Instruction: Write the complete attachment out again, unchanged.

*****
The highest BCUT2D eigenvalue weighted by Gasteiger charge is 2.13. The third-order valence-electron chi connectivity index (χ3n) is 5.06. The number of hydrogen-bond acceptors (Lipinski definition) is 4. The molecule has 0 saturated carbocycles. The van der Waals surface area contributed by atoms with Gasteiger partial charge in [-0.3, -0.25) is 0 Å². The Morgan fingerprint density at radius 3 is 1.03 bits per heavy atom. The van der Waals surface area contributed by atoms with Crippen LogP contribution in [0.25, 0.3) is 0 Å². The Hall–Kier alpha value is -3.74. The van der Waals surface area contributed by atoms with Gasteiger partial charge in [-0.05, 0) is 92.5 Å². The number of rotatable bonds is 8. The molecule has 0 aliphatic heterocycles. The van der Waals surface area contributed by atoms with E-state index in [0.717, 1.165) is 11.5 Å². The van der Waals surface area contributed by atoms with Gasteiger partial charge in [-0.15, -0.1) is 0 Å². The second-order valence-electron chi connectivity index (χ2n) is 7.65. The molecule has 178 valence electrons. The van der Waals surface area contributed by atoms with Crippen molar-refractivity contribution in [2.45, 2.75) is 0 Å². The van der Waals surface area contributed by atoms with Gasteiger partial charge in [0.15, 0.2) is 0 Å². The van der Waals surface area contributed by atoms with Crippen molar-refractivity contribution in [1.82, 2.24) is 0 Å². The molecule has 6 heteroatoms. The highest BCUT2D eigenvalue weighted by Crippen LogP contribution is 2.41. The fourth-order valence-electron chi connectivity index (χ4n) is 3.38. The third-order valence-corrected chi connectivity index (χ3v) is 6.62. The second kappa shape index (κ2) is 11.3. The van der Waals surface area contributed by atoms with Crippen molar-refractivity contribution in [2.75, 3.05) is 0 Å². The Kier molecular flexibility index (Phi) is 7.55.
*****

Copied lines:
The highest BCUT2D eigenvalue weighted by Gasteiger charge is 2.13. The third-order valence-electron chi connectivity index (χ3n) is 5.06. The number of hydrogen-bond acceptors (Lipinski definition) is 4. The molecule has 0 saturated carbocycles. The van der Waals surface area contributed by atoms with Gasteiger partial charge in [-0.3, -0.25) is 0 Å². The Morgan fingerprint density at radius 3 is 1.03 bits per heavy atom. The van der Waals surface area contributed by atoms with Crippen LogP contribution in [0.25, 0.3) is 0 Å². The Hall–Kier alpha value is -3.74. The van der Waals surface area contributed by atoms with Gasteiger partial charge in [-0.05, 0) is 92.5 Å². The number of rotatable bonds is 8. The molecule has 0 aliphatic heterocycles. The van der Waals surface area contributed by atoms with E-state index in [0.717, 1.165) is 11.5 Å². The van der Waals surface area contributed by atoms with Gasteiger partial charge in [-0.15, -0.1) is 0 Å². The second-order valence-electron chi connectivity index (χ2n) is 7.65. The molecule has 178 valence electrons. The van der Waals surface area contributed by atoms with Crippen molar-refractivity contribution in [2.45, 2.75) is 0 Å². The van der Waals surface area contributed by atoms with Gasteiger partial charge in [0.15, 0.2) is 0 Å². The van der Waals surface area contributed by atoms with Crippen molar-refractivity contribution in [1.82, 2.24) is 0 Å². The molecule has 6 heteroatoms. The highest BCUT2D eigenvalue weighted by Crippen LogP contribution is 2.41. The fourth-order valence-electron chi connectivity index (χ4n) is 3.38. The third-order valence-corrected chi connectivity index (χ3v) is 6.62. The second kappa shape index (κ2) is 11.3. The van der Waals surface area contributed by atoms with Crippen molar-refractivity contribution in [2.75, 3.05) is 0 Å². The Kier molecular flexibility index (Phi) is 7.55.